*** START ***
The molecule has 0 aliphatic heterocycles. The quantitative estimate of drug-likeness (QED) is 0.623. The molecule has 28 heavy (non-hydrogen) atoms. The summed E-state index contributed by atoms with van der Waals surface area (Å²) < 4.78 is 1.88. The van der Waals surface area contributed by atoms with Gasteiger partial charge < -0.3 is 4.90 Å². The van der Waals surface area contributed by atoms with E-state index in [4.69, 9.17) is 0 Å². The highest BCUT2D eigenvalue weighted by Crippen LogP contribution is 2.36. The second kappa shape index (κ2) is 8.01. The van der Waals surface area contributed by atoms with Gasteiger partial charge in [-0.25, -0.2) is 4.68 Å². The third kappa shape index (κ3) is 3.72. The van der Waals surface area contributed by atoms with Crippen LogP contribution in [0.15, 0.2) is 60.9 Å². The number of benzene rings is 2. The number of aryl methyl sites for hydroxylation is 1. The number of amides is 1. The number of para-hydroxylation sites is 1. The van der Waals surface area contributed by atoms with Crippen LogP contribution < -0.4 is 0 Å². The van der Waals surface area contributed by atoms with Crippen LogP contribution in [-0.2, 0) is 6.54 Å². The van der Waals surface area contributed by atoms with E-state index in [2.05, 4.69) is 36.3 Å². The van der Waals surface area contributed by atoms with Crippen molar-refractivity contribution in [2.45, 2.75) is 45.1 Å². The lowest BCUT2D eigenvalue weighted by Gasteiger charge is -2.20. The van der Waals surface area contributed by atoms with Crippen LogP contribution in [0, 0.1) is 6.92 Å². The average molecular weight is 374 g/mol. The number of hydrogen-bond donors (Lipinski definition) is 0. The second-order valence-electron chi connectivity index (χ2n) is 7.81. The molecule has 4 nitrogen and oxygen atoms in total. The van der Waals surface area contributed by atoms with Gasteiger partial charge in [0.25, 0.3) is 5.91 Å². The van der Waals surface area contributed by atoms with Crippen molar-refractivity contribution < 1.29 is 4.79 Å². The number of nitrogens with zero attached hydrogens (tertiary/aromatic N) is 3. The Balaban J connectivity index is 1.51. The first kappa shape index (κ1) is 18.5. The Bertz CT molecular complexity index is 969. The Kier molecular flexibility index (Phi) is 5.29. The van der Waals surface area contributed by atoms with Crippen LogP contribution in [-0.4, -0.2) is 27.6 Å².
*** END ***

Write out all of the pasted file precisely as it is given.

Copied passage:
The molecule has 0 aliphatic heterocycles. The quantitative estimate of drug-likeness (QED) is 0.623. The molecule has 28 heavy (non-hydrogen) atoms. The summed E-state index contributed by atoms with van der Waals surface area (Å²) < 4.78 is 1.88. The van der Waals surface area contributed by atoms with Gasteiger partial charge < -0.3 is 4.90 Å². The van der Waals surface area contributed by atoms with E-state index in [4.69, 9.17) is 0 Å². The highest BCUT2D eigenvalue weighted by Crippen LogP contribution is 2.36. The second kappa shape index (κ2) is 8.01. The van der Waals surface area contributed by atoms with Gasteiger partial charge in [-0.25, -0.2) is 4.68 Å². The third kappa shape index (κ3) is 3.72. The van der Waals surface area contributed by atoms with Crippen LogP contribution in [0.15, 0.2) is 60.9 Å². The number of benzene rings is 2. The number of aryl methyl sites for hydroxylation is 1. The number of amides is 1. The number of para-hydroxylation sites is 1. The van der Waals surface area contributed by atoms with Crippen LogP contribution < -0.4 is 0 Å². The van der Waals surface area contributed by atoms with Crippen LogP contribution in [-0.2, 0) is 6.54 Å². The van der Waals surface area contributed by atoms with E-state index in [2.05, 4.69) is 36.3 Å². The van der Waals surface area contributed by atoms with Crippen molar-refractivity contribution in [2.45, 2.75) is 45.1 Å². The lowest BCUT2D eigenvalue weighted by Gasteiger charge is -2.20. The van der Waals surface area contributed by atoms with Crippen LogP contribution in [0, 0.1) is 6.92 Å². The average molecular weight is 374 g/mol. The number of hydrogen-bond donors (Lipinski definition) is 0. The second-order valence-electron chi connectivity index (χ2n) is 7.81. The molecule has 4 nitrogen and oxygen atoms in total. The van der Waals surface area contributed by atoms with Gasteiger partial charge in [0.25, 0.3) is 5.91 Å². The van der Waals surface area contributed by atoms with Crippen molar-refractivity contribution < 1.29 is 4.79 Å². The number of nitrogens with zero attached hydrogens (tertiary/aromatic N) is 3. The Balaban J connectivity index is 1.51. The first kappa shape index (κ1) is 18.5. The Bertz CT molecular complexity index is 969. The Kier molecular flexibility index (Phi) is 5.29. The van der Waals surface area contributed by atoms with Crippen LogP contribution in [-0.4, -0.2) is 27.6 Å².